Gerson: Two frightening weeks
WASHINGTON – Stepping back, cooling off a bit, displaying some strategic patience, taking the long view: The first two weeks of the Trump administration have been the most abso-friggin-lutely frightening of the modern presidency.
President Trump has managed to taunt and alienate some of our closest allies — Mexico and Australia (!) — while continuing an NC-17-rated love fest with Russia. He has engaged in moral equivalence that places America on the level of Vladimir Putin's bloody dictatorship. "What, you think our country's so innocent?" he said — a statement of such obscenity that it would haunt any liberal to the grave. He has issued an immigration executive order of unparalleled incompetence and cruelty, further victimizing refugees who are already fate's punching bag. He has lied about things large (election fraud) and small (inaugural crowd size), refused to allow facts to modify his claims, and attempted to create his own reality through the repetition of deception. He has abused his standing as president to attack individuals, from a respected judge to the movie star who took over his God-awful reality-TV show. He has demonstrated a limitless appetite for organizational chaos and selected a staff that leaks like a salad spinner. He has become a massively polarizing figure within America and a risible figure on the global stage.
All in a fortnight.
And yet, serious, non-Trumpian figures on the right, such as blogger Ed Morrissey, have found it the "best fortnight in a decade" for conservatives. It is a "continuing feast of promises kept," most obviously concerning Trump's Supreme Court pick, but also on personnel choices, regulatory policies, the Keystone pipeline, and the beginnings of the Obamacare rollback. For conservatives, it is a "solid winning streak," concludes Morrissey. All the more welcome after a long dry spell.
These developments give conservatives much to chew on. Their best of times is a scary period for much of the country. Liberals would say: Of course, because conservatism itself is frightening. But Trump's most vivid problems concern his character, his view of executive power, and a set of foreign policy instincts that America has not seen since Pearl Harbor caused the original "America First" to close up shop.
I am grateful to Trump for the wise nomination of Neil Gorsuch to the high court. But the trends of the first two weeks are not good for the Republican Party or for the long-term interests of conservatism. Trump is building deep loyalty among hard-line conservatives as his alarming antics and executive boundary-testing are alienating most Americans (his disapproval is already more than 50 percent in recent polls).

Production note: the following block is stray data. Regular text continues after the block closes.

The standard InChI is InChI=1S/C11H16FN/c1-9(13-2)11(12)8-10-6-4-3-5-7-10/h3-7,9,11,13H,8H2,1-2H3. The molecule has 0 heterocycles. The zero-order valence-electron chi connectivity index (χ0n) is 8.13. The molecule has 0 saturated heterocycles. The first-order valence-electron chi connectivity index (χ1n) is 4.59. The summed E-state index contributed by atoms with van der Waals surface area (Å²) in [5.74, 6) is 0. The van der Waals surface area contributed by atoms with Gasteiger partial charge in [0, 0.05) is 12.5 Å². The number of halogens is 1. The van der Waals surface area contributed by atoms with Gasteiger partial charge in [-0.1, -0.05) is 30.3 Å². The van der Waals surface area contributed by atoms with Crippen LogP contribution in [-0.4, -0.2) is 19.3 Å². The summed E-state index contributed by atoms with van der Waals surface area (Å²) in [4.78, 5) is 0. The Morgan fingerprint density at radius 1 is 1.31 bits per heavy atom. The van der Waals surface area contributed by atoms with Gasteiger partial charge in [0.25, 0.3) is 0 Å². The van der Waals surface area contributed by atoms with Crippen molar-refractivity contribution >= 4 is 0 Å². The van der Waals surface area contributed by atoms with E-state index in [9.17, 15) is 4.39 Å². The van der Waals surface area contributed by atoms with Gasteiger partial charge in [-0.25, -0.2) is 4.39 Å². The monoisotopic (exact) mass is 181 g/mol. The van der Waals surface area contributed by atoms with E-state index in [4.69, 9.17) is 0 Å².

Republicans are on the horns of a bull in the china shop. Perceptive leaders can see their party eventually physically reduced and morally diminished to a fanatical ethno-nationalist core. But opposing Trump in public risks Twitter attacks and primary challenges. In Trump's amoral, counterpunching ethic, even the mildest criticisms can result in massive retaliation. Trump has already succeeded in creating an atmosphere of intimidation in Washington.
Several members of the Senate are willing to take on Trump on a case-by-case basis. But almost the whole of the Republican House is riding the populist wave or waiting quietly until it passes. And Speaker Paul Ryan seems to have embraced the Faustian bargain with open eyes — a chance to legislate if he occasionally ignores his conscience.
Where is the Republican red line when it comes to Trump? It is too early to determine, but not too early to consider. Trump's theory of governing, as it develops, could be a direct and serious challenge to American institutions. The president views legislative leaders such as Ryan — if the first part of his inaugural address is to be believed — as corrupt, spineless failures. And he believes that court rulings that go against him always represent bad faith on the part of a judge. Trump does not think he needs the support of political and media elites; the only things that really matter in politics are the people and the leader. And it is the leader who interprets the true interests of the people.
On the issues that seem to matter most to Trump — immigration and trade — America's chief executive has extraordinary powers. He can end trade agreements and impose tariffs unilaterally. He can impose immigration changes up to limits that he is not even approaching. We are discovering how many presidential limits are rooted in respect for norms rather than obedience to laws.
After two weeks, we can be certain of two things: To Trump, norms mean nothing. To America, they matter greatly.
Michael Gerson is a columnist for The Washington Post.